My week with the toxicologists by Paul Koch

Like many in the turf industry, I attend a lot of conferences. One of them I attend that I enjoy most is the Society of Toxicology (SOT) Annual Meeting. Despite the fact I minored in toxicology during my PhD and I belong to the Molecular and Environmental Toxicology Center here at the University of Wisconsin, I don’t really consider myself a toxicologist. But a lot of our research here at UW has a toxicological aspect to it and it’s an area that I feel is very important to the turfgrass industry so I make a point to attend SOT every year. Having just returned from this year’s show I made two main observations related to the turf industry:

1) The Endocrine Disruptor Screening Program (EDSP) is moving along slowly, which is a good thing. I wrote about the EDSP a year ago in a Turf Disease blog post, and this year there was a symposium providing updates about the EDSP and potential future changes that might occur. Because of how important the decisions that come out of the EDSP will be to the turf industry, I am happy to see that the EPA is moving deliberately and trying to obtain the most complete picture of how these chemicals interact with the endocrine system. In fact, despite the EDSP being around since 1998 and the first list of chemicals to be tested released in 2009, it doesn’t appear any decisions will be made on which ones will require increased restrictions for at least a couple more years. Most of this deliberate pace is due to the 12 or more tests that need to be conducted on each chemical, each of which can produce results that support or contradict results from other tests. One other note about the EDSP, currently it costs chemical companies about $1 million per chemical just to complete the initial (Tier I) EDSP analysis. The EPA recognizes this is unsustainable and is making efforts to speed up the process and bring the costs under control through development of high throughout tests and collaborations such as Tox21 (Toxicology in the 21st Century).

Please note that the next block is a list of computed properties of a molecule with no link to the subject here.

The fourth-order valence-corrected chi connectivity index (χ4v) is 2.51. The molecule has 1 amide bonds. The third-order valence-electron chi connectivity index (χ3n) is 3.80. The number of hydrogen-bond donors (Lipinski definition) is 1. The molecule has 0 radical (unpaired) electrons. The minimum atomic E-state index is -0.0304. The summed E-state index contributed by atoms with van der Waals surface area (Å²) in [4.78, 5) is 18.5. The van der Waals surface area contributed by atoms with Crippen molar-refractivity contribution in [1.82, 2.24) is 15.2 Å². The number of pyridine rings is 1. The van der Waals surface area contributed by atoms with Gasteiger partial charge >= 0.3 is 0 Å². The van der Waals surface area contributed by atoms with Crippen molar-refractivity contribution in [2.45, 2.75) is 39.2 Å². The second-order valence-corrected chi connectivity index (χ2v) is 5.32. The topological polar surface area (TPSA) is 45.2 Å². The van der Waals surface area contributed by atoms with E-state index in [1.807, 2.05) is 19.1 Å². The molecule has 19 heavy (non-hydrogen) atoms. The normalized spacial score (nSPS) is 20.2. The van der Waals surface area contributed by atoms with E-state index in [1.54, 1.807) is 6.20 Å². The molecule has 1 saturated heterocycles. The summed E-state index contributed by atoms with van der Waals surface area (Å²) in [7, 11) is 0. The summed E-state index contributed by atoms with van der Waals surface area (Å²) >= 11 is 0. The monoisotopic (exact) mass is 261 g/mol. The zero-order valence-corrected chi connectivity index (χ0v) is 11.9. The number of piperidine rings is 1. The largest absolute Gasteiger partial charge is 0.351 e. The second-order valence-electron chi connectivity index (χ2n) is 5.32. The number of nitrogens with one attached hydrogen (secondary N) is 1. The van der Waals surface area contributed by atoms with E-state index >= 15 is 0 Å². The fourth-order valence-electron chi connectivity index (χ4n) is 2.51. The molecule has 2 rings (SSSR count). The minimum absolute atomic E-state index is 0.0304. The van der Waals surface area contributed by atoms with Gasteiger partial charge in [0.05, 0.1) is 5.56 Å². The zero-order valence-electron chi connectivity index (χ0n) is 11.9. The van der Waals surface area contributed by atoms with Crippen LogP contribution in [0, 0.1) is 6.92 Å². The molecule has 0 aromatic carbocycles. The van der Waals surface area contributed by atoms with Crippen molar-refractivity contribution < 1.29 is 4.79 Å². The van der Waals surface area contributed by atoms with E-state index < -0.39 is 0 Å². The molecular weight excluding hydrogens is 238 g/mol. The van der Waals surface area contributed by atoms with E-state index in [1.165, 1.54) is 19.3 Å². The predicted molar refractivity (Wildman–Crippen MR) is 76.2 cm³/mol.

2) Pesticides are still ‘doing time’ for the 60’s. One of the SOT sessions I was most looking forward to attending was the impact of environmental factors (ie toxins) on Alzheimer’s disease. While most of the session focused on heavy metals like lead, there was one presentation that focused only on ‘pesticides’. I was disappointed, however, that the only pesticide the session focused on was DDT (which of course we all know was banned in the US in 1972). While the presenter certainly made a strong case that DDT (and its primary metabolites) in conjunction with genetic preconditioning can increase the rate of Alzheimer’s, it certainly would have been stronger yet if the chemical in question was currently being used. But when the public digests information like this, they don’t see ‘Product banned for 45 years causes Alzheimer’s disease’ they see ‘Pesticides cause Alzheimer’s disease.’ This ignores the fact that most pesticides used today have much lower risk associated with them than the ‘skull and crossbone’ pesticides that were awful for the environment and rightfully banned decades ago. These statements are then used to falsely incriminate all pesticides in recent efforts to restrict or ban pesticides on amenity turfgrass throughout much of Canada and in the northeastern US. Today’s pesticides should be judged based on their toxicological impact, not on the impact of pesticides from 50 years ago.